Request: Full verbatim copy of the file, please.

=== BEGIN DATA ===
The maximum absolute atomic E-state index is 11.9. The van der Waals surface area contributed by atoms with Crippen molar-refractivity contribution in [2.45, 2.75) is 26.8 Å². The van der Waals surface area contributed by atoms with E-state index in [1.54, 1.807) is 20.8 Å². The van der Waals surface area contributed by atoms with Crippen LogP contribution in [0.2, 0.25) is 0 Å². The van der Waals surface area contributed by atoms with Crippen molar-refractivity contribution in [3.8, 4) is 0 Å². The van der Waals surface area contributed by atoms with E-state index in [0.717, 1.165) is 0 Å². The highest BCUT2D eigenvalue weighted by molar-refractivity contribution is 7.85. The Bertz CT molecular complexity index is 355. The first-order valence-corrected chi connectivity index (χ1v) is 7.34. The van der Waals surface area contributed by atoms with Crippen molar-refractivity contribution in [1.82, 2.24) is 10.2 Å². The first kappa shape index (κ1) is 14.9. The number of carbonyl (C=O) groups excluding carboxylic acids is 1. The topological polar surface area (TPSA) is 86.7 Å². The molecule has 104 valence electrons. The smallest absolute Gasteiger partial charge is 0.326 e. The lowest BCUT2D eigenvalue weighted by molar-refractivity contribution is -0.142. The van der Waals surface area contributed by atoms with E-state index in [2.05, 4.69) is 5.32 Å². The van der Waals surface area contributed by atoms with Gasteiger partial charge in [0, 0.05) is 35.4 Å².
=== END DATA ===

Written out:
The maximum absolute atomic E-state index is 11.9. The van der Waals surface area contributed by atoms with Crippen molar-refractivity contribution in [2.45, 2.75) is 26.8 Å². The van der Waals surface area contributed by atoms with E-state index in [1.54, 1.807) is 20.8 Å². The van der Waals surface area contributed by atoms with Crippen LogP contribution in [0.2, 0.25) is 0 Å². The van der Waals surface area contributed by atoms with Crippen molar-refractivity contribution in [3.8, 4) is 0 Å². The van der Waals surface area contributed by atoms with E-state index in [0.717, 1.165) is 0 Å². The highest BCUT2D eigenvalue weighted by molar-refractivity contribution is 7.85. The Bertz CT molecular complexity index is 355. The first-order valence-corrected chi connectivity index (χ1v) is 7.34. The van der Waals surface area contributed by atoms with Crippen molar-refractivity contribution in [1.82, 2.24) is 10.2 Å². The first kappa shape index (κ1) is 14.9. The number of carbonyl (C=O) groups excluding carboxylic acids is 1. The topological polar surface area (TPSA) is 86.7 Å². The molecule has 104 valence electrons. The smallest absolute Gasteiger partial charge is 0.326 e. The lowest BCUT2D eigenvalue weighted by molar-refractivity contribution is -0.142. The van der Waals surface area contributed by atoms with E-state index in [2.05, 4.69) is 5.32 Å². The van der Waals surface area contributed by atoms with Gasteiger partial charge in [0, 0.05) is 35.4 Å².